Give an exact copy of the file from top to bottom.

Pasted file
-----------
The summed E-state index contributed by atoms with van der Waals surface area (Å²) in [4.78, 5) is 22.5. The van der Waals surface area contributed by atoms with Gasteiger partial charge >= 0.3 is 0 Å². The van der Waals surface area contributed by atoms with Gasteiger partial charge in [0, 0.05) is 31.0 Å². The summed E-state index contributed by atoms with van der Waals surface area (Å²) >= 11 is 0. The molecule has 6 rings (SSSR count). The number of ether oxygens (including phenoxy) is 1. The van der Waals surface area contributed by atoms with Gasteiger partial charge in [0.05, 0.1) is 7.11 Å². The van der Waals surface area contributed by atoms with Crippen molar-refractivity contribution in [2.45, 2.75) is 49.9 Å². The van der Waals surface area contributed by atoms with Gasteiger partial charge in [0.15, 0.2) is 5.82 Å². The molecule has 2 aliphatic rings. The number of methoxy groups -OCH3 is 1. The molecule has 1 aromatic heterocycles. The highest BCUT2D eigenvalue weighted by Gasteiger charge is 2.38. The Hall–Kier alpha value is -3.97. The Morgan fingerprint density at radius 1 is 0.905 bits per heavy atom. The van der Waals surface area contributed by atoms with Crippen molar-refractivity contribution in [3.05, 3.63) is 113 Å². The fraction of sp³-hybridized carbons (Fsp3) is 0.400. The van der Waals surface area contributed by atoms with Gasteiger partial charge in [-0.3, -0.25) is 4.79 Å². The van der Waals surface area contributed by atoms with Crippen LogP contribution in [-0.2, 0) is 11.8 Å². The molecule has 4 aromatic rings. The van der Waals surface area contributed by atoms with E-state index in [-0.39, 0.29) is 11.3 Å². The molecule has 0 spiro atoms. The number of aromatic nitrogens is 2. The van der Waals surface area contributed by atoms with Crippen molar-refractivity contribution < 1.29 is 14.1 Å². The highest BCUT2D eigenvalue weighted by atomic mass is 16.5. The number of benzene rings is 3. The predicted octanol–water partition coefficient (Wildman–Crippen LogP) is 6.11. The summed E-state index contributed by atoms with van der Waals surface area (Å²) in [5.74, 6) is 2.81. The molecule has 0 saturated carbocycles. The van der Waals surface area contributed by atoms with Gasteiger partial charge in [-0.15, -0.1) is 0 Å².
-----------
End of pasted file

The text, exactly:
The summed E-state index contributed by atoms with van der Waals surface area (Å²) in [4.78, 5) is 22.5. The van der Waals surface area contributed by atoms with Gasteiger partial charge >= 0.3 is 0 Å². The van der Waals surface area contributed by atoms with Gasteiger partial charge in [0, 0.05) is 31.0 Å². The summed E-state index contributed by atoms with van der Waals surface area (Å²) >= 11 is 0. The molecule has 6 rings (SSSR count). The number of ether oxygens (including phenoxy) is 1. The van der Waals surface area contributed by atoms with Gasteiger partial charge in [0.05, 0.1) is 7.11 Å². The van der Waals surface area contributed by atoms with Crippen molar-refractivity contribution in [2.45, 2.75) is 49.9 Å². The van der Waals surface area contributed by atoms with Gasteiger partial charge in [0.15, 0.2) is 5.82 Å². The molecule has 2 aliphatic rings. The number of methoxy groups -OCH3 is 1. The molecule has 1 aromatic heterocycles. The highest BCUT2D eigenvalue weighted by Gasteiger charge is 2.38. The Hall–Kier alpha value is -3.97. The Morgan fingerprint density at radius 1 is 0.905 bits per heavy atom. The van der Waals surface area contributed by atoms with Crippen molar-refractivity contribution in [3.05, 3.63) is 113 Å². The fraction of sp³-hybridized carbons (Fsp3) is 0.400. The van der Waals surface area contributed by atoms with Gasteiger partial charge in [-0.3, -0.25) is 4.79 Å². The van der Waals surface area contributed by atoms with Crippen LogP contribution in [-0.2, 0) is 11.8 Å². The molecule has 4 aromatic rings. The van der Waals surface area contributed by atoms with E-state index in [-0.39, 0.29) is 11.3 Å². The molecule has 0 spiro atoms. The number of aromatic nitrogens is 2. The van der Waals surface area contributed by atoms with Crippen molar-refractivity contribution < 1.29 is 14.1 Å². The highest BCUT2D eigenvalue weighted by atomic mass is 16.5. The number of benzene rings is 3. The predicted octanol–water partition coefficient (Wildman–Crippen LogP) is 6.11. The summed E-state index contributed by atoms with van der Waals surface area (Å²) in [5.74, 6) is 2.81. The molecule has 0 saturated carbocycles. The van der Waals surface area contributed by atoms with Gasteiger partial charge in [-0.15, -0.1) is 0 Å².